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Acta Trop. 2014 Nov;139:57-66. doi: 10.1016/j.actatropica.2014.07.005. Epub 2014 Jul 11.

Trypanosoma cruzi strains cause different myocarditis patterns in infected mice.

Author information

1
Instituto Venezolano de Investigaciones Científicas (IVIC), Caracas 1020A, Venezuela; Centro de Biología Molecular Severo Ochoa (CSIC-UAM), Consejo Superior de Investigaciones Científicas, Universidad Autónoma de Madrid, Cantoblanco, 28049 Madrid, Spain. Electronic address: hrodrigu@ivic.gob.ve.
2
Centro de Biología Molecular Severo Ochoa (CSIC-UAM), Consejo Superior de Investigaciones Científicas, Universidad Autónoma de Madrid, Cantoblanco, 28049 Madrid, Spain.
3
Fundación Jiménez Díaz, Servicio de Anatomía Patológica, Madrid, Spain.

Abstract

AIMS:

Chagas disease pathology is dependent on the infecting Trypanosoma cruzi strain. However, the relationship between the extent and type of myocarditis caused by different T. cruzi strains in the acute and chronic phases of infection has not been studied in detail. To address this, we infected mice with three genetically distant T. cruzi strains as well as infected in vitro different cell types.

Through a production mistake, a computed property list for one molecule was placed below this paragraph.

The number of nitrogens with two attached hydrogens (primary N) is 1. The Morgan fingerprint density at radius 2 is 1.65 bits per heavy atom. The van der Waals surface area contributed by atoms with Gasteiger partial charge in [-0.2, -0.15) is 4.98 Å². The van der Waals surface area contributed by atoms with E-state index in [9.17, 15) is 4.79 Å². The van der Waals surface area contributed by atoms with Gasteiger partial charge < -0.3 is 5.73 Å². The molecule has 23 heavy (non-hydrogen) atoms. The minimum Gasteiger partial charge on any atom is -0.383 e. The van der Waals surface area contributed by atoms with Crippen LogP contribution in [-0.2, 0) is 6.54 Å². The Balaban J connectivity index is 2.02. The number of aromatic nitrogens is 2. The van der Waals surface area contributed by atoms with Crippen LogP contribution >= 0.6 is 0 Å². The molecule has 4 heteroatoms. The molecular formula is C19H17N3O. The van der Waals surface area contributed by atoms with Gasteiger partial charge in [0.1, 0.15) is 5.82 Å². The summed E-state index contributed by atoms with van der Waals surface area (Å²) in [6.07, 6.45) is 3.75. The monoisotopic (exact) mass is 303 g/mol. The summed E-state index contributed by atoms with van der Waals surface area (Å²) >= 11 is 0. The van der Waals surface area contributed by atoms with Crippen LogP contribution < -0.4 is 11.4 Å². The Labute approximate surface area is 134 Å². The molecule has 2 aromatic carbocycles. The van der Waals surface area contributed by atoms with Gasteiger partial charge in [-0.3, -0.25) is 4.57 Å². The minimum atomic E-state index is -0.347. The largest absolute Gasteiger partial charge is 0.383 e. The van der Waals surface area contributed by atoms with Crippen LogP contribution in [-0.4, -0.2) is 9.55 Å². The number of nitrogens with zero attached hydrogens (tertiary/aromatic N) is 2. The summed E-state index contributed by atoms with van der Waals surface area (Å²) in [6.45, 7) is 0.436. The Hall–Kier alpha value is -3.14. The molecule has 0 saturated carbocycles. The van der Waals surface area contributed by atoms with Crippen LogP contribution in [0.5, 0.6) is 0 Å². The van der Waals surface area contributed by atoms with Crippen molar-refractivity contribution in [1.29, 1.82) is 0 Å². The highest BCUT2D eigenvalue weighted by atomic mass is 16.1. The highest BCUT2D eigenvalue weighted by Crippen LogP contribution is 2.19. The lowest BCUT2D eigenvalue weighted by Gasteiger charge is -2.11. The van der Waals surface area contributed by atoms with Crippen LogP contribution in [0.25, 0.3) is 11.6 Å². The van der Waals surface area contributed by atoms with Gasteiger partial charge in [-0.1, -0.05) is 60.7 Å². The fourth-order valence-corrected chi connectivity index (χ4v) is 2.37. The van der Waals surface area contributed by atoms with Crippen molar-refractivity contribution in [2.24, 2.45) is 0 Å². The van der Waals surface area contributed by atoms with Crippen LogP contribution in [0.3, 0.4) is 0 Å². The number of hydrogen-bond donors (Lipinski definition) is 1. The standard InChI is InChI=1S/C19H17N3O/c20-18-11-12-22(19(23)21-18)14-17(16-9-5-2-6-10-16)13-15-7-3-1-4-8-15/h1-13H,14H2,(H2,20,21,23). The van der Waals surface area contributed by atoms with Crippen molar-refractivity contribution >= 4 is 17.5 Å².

METHODS AND RESULTS:

Parasitemia was detected in mice infected with the Y and VFRA strains, but not with the Sc43 strain; however, only the Y strain was lethal. When infected with VFRA, mice showed higher inflammation and parasitism in the heart than with Sc43 strain. Y and VFRA caused homogeneous pancarditis with inflammatory infiltrates along the epicardium, whereas Sc43 caused inflammation preferentially in the auricles in association with intracellular parasite localization. We observed intramyocardic perivasculitis in mice infected with the VFRA and Y strains, but not with Sc43, during the acute phase, which suggests that endothelial cells may be involved in heart colonization by these more virulent strains. In in vitro infection assays, the Y strain had the highest parasite-cell ratio in epithelial, macrophage and endothelial cell lines, but Y and VFRA strains were higher than Sc43 in cardiomyocytes.

CONCLUSIONS:

This study supports parasite variability as a cause for the diverse cardiac outcomes observed in Chagas disease, and suggests that endothelial cells could be involved in heart infection during the acute phase.

KEYWORDS:

Chagas disease; Myocarditis; T. cruzi

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